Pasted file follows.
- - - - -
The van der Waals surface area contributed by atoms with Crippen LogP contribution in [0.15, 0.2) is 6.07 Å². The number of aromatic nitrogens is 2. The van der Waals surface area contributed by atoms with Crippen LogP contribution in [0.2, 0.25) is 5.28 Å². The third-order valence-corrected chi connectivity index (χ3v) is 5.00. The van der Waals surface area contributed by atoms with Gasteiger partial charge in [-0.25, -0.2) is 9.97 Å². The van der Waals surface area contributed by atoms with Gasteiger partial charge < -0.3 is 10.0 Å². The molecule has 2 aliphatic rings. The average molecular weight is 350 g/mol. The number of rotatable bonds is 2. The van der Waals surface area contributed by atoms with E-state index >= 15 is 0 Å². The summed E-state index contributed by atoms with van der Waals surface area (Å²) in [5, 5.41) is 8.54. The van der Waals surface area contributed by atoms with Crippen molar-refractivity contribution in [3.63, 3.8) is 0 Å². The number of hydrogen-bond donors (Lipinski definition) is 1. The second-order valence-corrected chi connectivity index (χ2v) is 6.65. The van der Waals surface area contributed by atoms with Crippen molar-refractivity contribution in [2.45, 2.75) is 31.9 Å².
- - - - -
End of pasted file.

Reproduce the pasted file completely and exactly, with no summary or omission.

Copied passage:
The van der Waals surface area contributed by atoms with Crippen LogP contribution in [0.15, 0.2) is 6.07 Å². The number of aromatic nitrogens is 2. The van der Waals surface area contributed by atoms with Crippen LogP contribution in [0.2, 0.25) is 5.28 Å². The third-order valence-corrected chi connectivity index (χ3v) is 5.00. The van der Waals surface area contributed by atoms with Gasteiger partial charge in [-0.25, -0.2) is 9.97 Å². The van der Waals surface area contributed by atoms with Gasteiger partial charge < -0.3 is 10.0 Å². The molecule has 2 aliphatic rings. The average molecular weight is 350 g/mol. The number of rotatable bonds is 2. The van der Waals surface area contributed by atoms with E-state index >= 15 is 0 Å². The summed E-state index contributed by atoms with van der Waals surface area (Å²) in [5, 5.41) is 8.54. The van der Waals surface area contributed by atoms with Crippen molar-refractivity contribution in [3.63, 3.8) is 0 Å². The number of hydrogen-bond donors (Lipinski definition) is 1. The second-order valence-corrected chi connectivity index (χ2v) is 6.65. The van der Waals surface area contributed by atoms with Crippen molar-refractivity contribution in [2.45, 2.75) is 31.9 Å².